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Example URL Shortener App

A sample url shortener app to test Keploy integration capabilities in Go.

In this sample application we're using 2 dependencies - Gin, mongoDB.


1. Installation Methods​

There are two ways to quickly install and run the Keploy Server:

  • Helm Charts: Deploying the Server to Kubernetes is an easy way to improve collaboration amongst test QAs, SDEs, SDETs.
  • Docker: Using docker-compose is recommended for individual developers to record, maintain and test locally.

We do not recommend using any of these methods in a full (production) environment.

Helm Charts​

Keploy can also be installed to your Kubernetes cluster using the Helm chart. It automatically deploys a mongo instance using the Bitnami Mongo Helm chart


helm upgrade -i keploy .

Access via kube proxy​

export POD_NAME=$(kubectl get pods --namespace default -l "," -o jsonpath="{.items[0]}")
export CONTAINER_PORT=$(kubectl get pod --namespace default $POD_NAME -o jsonpath="{.spec.containers[0].ports[0].containerPort}")
kubectl --namespace default port-forward $POD_NAME 8080:$CONTAINER_PORT

Then the keploy service should be accessible on

Access via ingress​

To access Keploy though ingress, please add information about ingress in the values.yaml file.



  1. Install Docker
  2. Install docker-compose

Start keploy server locally​

git clone && cd keploy

Now start the Keploy server.

docker-compose up

Voilà! 🧑🏻‍💻 We have the server running!

Now open the Keploy Console at http://localhost:8081

Once you have the Keploy Server running, open the Keploy Console at http://localhost:8081

Setup URL shortener​

git clone && cd samples-go/gin-mongo
go mod download

Run the application​

go run handler.go main.go

Generate testcases​

To generate testcases we just need to make some API calls. You can use Postman, Hoppscotch, or simply curl

1. Generate shortened url​

curl --request POST \
--url http://localhost:8080/url \
--header 'content-type: application/json' \
--data '{
"url": ""

this will return the shortened url. The ts would automatically be ignored during testing because it'll always be different.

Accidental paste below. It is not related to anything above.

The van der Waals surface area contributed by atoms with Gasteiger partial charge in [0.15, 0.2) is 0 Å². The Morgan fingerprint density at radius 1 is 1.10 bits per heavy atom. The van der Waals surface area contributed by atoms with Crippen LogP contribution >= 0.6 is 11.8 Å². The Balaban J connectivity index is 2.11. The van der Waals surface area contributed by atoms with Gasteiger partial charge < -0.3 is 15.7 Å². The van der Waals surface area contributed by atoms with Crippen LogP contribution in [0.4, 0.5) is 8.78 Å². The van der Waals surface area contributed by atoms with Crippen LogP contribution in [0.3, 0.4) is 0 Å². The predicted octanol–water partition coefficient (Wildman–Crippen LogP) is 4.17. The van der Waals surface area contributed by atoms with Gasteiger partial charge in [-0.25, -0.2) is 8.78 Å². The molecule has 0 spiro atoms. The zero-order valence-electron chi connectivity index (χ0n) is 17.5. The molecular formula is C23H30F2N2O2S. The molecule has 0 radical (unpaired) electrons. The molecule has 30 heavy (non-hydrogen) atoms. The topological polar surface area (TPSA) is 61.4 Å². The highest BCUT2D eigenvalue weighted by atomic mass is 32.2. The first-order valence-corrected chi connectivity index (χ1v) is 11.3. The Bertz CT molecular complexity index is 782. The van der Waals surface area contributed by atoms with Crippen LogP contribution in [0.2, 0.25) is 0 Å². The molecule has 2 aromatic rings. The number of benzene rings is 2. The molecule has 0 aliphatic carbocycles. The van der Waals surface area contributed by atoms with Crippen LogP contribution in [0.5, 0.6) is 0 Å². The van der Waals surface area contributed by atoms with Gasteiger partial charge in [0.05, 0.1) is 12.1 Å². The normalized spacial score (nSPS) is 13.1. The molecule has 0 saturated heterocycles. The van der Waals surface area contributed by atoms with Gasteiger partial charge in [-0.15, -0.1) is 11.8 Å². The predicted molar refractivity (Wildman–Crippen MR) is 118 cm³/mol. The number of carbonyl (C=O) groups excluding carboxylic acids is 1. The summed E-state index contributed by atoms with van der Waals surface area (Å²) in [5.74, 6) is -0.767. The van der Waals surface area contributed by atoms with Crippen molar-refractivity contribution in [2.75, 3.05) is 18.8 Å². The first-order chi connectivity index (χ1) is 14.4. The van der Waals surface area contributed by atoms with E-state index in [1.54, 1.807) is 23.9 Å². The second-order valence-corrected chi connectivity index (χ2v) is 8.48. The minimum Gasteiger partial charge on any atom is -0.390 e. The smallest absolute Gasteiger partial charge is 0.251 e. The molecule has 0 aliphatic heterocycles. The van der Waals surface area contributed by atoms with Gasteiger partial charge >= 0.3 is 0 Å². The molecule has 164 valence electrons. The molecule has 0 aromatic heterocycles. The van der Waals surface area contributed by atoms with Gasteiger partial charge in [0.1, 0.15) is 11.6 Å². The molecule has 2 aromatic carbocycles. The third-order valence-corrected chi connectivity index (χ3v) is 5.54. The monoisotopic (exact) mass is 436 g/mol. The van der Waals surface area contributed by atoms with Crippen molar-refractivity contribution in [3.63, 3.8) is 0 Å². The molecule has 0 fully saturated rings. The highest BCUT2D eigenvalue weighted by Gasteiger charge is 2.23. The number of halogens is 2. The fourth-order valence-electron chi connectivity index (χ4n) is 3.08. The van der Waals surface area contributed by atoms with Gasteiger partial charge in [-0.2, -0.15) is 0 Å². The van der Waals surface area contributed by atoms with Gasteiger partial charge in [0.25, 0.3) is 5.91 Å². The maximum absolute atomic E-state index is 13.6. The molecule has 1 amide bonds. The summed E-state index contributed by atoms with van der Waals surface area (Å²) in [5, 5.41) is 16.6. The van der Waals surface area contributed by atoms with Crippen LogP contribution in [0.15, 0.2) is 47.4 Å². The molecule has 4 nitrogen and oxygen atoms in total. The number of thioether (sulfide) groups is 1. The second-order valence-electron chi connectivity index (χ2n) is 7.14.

"ts": 1645540022,
"url": "http://localhost:8080/Lhr4BWAi"

2. Redirect to original url from shortened url​

curl --request GET \
--url http://localhost:8080/Lhr4BWAi

or by querying through the browser http://localhost:8080/Lhr4BWAi

Now both these API calls were captured as a testcase and should be visible on the Keploy console. If you're using Keploy cloud, open this.

You should be seeing an app named sample-url-shortener with the test cases we just captured.


Now, let's see the magic! 🪄💫

Test mode​

There are 2 ways to test the application with Keploy.

  1. Unit Test File
  2. KEPLOY_MODE environment variable

Testing using Unit Test File​

Now that we have our testcase captured, run the unit test file (main_test.go) already present in the sample app repo.

If not present, you can add main_test.go in the root of your sample application.

  package main

import (

func TestKeploy(t *testing.T) {
go main()

To automatically download and run the captured test-cases. Let's run the test-file.

 go test -coverpkg=./... -covermode=atomic  ./...

output should look like -

ok      test-app-url-shortener  6.268s  coverage: 80.3% of statements in ./...

We got 80.3% without writing any testcases or mocks for mongo db. 🎉

Note : You didn't need to setup mongoDB locally or write mocks for your testing.

The application thought it's talking to mongoDB 😄

Go to the Keploy Console TestRuns Page to get deeper insights on what testcases ran, what failed.




Testing using KEPLOY_MODE Env Variable​

To test using KEPLOY_MODE env variable, set the same to test mode.

export KEPLOY_MODE="test"

Now simply run the application.

go run handler.go main.go

Keploy will run all the captures test-cases, compare and show the results on the console.

Note : With this method coverage will not be calculated.

Let's add a Bug in the App​

Now let's introduce a bug! Let's try changing something like renaming url to urls in handler.go ./handler.go on line 96

c.JSON(http.StatusOK, gin.H{
"urls": "http://localhost:8080/" + id,

Let's run the test-file to see if Keploy catches the regression introduced.

go test -coverpkg=./... -covermode=atomic ./...

You'll notice the failed test-case in the output.

{"msg":"result","testcase id":"05a576e1-c03a-4c25-a469-4bea0307cd08","passed":false}
{"msg":"result","testcase id":"cad6d926-b531-477c-935c-dd7314c4357a","passed":true}
{"msg":"test run completed","run id":"19d4cba1-b77c-4301-884a-5b3f08dc6248","passed overall":false}
--- FAIL: TestKeploy (5.72s)
keploy.go:42: Keploy test suite failed
coverage: 80.3% of statements in ./...
FAIL test-app-url-shortener 6.213s

To deep dive the problem go to test runs